Turkey sends medical equipment to help US fight virus

A top official said Turkey is donating 500,000 surgical masks, 4,000 overalls, 2,000 liters (528 gallons) of disinfectant, 1,500 goggles, 400 N-95 masks and 500 face shields.

28 April 2020 | 12:13

Source: Associated Press

  • Source: Associated Press
  • Last update: 28 April 2020 | 12:13

In this handout photo provided by the Turkish Defense Ministry, Turkish soldiers prepare to load a military cargo plane with Personal Protection Equipment donated by Turkey to help United States combat the new coronavirus outbreak. (AP Photo)

ANKARA: Turkey has dispatched a planeload of personal protective equipment to support the United States as it grapples with the coronavirus outbreak.

A Turkish military cargo carrying the medical equipment took off from an air base near the capital Ankara on Tuesday, the state-run Anadolu Agency reported. It was scheduled to land at Andrews Air Force Base near Washington later in the day.

A top official said Turkey is donating 500,000 surgical masks, 4,000 overalls, 2,000 liters (528 gallons) of disinfectant, 1,500 goggles, 400 N-95 masks and 500 face shields.

Turkey has sent similar medical equipment aid to a total of 55 countries — including Britain, Italy and Spain — in an apparent attempt to improve its global standing by positioning itself as a provider of humanitarian aid in times of crisis.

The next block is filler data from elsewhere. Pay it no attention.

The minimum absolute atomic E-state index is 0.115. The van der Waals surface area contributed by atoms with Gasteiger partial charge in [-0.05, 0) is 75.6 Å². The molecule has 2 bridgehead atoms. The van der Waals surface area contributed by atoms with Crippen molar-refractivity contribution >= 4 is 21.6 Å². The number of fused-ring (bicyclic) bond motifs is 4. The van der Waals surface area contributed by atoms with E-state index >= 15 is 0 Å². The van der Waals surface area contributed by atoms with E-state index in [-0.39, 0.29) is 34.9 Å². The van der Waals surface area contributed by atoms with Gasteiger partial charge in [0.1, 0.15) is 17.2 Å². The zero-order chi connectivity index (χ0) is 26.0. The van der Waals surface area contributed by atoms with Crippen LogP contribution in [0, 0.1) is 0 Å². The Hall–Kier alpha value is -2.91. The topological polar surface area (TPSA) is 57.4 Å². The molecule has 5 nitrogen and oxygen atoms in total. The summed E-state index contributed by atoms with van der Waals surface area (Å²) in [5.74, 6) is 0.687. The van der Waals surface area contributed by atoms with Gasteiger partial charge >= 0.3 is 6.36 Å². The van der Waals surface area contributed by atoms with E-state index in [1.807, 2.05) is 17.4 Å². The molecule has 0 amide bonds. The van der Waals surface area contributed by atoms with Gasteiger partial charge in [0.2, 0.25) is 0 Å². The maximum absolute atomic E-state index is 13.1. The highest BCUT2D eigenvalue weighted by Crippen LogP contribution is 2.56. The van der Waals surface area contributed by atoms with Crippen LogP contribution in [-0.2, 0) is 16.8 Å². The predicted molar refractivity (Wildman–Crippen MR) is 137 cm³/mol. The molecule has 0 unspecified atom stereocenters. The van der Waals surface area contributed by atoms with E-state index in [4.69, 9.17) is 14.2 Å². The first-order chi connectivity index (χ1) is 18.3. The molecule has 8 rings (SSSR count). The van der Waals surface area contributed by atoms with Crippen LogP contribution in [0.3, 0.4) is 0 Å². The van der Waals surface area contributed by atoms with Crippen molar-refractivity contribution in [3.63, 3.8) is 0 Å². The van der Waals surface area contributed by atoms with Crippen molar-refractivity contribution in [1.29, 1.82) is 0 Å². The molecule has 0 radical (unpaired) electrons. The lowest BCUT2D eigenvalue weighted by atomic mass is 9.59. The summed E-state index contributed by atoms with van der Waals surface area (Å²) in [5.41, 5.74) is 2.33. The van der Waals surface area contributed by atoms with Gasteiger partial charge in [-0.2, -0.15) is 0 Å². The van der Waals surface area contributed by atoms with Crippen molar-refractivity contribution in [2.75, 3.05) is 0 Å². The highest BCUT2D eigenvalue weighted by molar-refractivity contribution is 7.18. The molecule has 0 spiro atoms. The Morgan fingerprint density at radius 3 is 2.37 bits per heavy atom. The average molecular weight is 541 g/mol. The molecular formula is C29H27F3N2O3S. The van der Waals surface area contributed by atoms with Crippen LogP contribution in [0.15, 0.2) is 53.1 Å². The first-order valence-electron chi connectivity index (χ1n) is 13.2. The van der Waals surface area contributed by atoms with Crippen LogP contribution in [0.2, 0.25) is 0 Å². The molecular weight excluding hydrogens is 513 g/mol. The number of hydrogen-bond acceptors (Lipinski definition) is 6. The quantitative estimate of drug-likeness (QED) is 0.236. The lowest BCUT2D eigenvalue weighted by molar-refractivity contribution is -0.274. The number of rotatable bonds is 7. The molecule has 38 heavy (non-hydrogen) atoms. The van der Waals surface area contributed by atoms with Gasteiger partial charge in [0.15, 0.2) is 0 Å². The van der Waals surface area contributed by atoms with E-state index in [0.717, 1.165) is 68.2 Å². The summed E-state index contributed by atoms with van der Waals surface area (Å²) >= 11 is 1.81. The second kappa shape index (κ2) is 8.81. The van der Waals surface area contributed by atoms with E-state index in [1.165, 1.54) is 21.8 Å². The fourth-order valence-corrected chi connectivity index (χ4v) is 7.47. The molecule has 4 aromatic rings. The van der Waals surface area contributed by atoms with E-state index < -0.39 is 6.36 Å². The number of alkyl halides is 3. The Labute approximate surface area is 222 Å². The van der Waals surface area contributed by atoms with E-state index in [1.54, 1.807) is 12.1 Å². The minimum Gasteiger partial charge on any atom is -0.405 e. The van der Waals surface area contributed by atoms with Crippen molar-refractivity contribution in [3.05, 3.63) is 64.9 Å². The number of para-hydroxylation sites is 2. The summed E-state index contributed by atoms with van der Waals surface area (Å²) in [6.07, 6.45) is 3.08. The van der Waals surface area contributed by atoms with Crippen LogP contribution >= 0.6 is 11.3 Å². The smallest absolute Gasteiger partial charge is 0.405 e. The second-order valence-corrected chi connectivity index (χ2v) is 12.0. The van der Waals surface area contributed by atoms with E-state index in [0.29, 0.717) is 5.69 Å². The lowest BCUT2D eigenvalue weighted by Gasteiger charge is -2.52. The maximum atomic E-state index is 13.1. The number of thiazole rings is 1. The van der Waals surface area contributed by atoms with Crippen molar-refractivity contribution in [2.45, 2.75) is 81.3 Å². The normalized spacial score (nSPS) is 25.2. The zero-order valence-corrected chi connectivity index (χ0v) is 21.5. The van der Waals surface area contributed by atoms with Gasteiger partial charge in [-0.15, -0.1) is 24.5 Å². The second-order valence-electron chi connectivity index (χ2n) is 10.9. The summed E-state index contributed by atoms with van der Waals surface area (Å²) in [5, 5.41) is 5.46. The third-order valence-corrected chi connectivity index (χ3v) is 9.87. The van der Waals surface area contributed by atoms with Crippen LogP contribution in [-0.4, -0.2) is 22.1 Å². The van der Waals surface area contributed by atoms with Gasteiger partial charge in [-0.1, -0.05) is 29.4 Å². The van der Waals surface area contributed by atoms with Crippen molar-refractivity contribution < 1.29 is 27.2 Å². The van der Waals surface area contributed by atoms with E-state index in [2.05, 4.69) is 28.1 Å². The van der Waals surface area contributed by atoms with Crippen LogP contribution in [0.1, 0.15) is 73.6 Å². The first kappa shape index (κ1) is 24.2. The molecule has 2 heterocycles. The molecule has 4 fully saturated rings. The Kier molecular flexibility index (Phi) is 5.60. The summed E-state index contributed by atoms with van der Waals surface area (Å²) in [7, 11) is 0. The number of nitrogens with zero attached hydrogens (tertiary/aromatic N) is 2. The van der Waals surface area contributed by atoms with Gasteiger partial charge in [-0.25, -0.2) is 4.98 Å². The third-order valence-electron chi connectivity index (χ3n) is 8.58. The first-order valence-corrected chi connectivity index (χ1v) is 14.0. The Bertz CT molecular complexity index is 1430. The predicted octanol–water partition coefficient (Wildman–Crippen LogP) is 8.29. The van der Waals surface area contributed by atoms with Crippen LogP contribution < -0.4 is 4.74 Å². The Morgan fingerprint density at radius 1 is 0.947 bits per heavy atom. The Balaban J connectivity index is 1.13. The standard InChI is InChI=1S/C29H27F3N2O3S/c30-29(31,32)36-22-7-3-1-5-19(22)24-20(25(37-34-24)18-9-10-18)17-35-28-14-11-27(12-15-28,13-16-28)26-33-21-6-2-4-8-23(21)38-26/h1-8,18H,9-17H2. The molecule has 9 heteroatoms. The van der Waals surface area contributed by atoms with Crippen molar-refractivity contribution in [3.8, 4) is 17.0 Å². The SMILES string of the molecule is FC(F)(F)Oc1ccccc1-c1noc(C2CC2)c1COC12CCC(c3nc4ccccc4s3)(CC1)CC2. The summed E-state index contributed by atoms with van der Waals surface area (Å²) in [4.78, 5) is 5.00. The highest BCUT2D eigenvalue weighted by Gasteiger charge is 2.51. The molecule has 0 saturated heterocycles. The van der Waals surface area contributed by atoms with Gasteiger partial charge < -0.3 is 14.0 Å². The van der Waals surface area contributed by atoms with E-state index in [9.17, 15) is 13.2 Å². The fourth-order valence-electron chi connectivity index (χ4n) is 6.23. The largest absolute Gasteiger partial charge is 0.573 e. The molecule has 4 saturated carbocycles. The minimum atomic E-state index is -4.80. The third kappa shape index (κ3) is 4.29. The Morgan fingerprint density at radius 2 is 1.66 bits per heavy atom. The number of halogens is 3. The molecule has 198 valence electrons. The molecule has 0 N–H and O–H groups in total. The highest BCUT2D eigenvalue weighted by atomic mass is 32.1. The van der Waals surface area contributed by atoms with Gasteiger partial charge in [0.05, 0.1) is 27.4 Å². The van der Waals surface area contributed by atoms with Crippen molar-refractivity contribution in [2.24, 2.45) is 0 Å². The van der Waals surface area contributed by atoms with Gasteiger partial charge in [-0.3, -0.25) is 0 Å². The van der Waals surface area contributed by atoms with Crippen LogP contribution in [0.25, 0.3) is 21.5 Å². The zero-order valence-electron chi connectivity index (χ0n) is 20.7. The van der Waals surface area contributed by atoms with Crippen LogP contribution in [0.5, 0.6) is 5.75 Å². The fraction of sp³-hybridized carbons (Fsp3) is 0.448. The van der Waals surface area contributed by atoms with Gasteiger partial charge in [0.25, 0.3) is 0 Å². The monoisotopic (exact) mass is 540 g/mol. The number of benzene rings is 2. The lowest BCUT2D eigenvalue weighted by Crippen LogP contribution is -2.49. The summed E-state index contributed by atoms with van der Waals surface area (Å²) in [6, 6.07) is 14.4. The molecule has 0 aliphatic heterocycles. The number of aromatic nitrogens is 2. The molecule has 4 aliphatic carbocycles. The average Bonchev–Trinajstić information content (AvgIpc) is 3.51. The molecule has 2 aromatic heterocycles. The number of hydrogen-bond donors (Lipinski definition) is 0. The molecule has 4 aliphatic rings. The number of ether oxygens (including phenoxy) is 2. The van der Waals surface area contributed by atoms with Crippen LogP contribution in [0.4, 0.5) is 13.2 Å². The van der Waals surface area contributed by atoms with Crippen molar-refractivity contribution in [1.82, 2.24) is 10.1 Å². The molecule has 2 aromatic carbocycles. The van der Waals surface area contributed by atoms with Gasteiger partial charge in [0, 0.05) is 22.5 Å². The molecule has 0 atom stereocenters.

“We pledge to help our friends and allies in need to the best of our ability and stand in solidarity with nations around the world at this difficult time,” said Fahrettin Altun, the presidential communications director.

The U.S. ambassador to Turkey, David Satterfield, issued a statement thanking Ankara for the donation.

“During times of crisis, like the worldwide effort to combat COVID-19, close coordination among like-minded allies and partners is key to developing a swift and effective response. None of us can do this alone.”

He said: “On behalf of the U.S. Government, I want to thank our NATO Ally Turkey for today’s generous donation of medical supplies and other essential equipment.”

Satterfield said the equipment would be “received and managed” by the Federal Emergency Management Agency.

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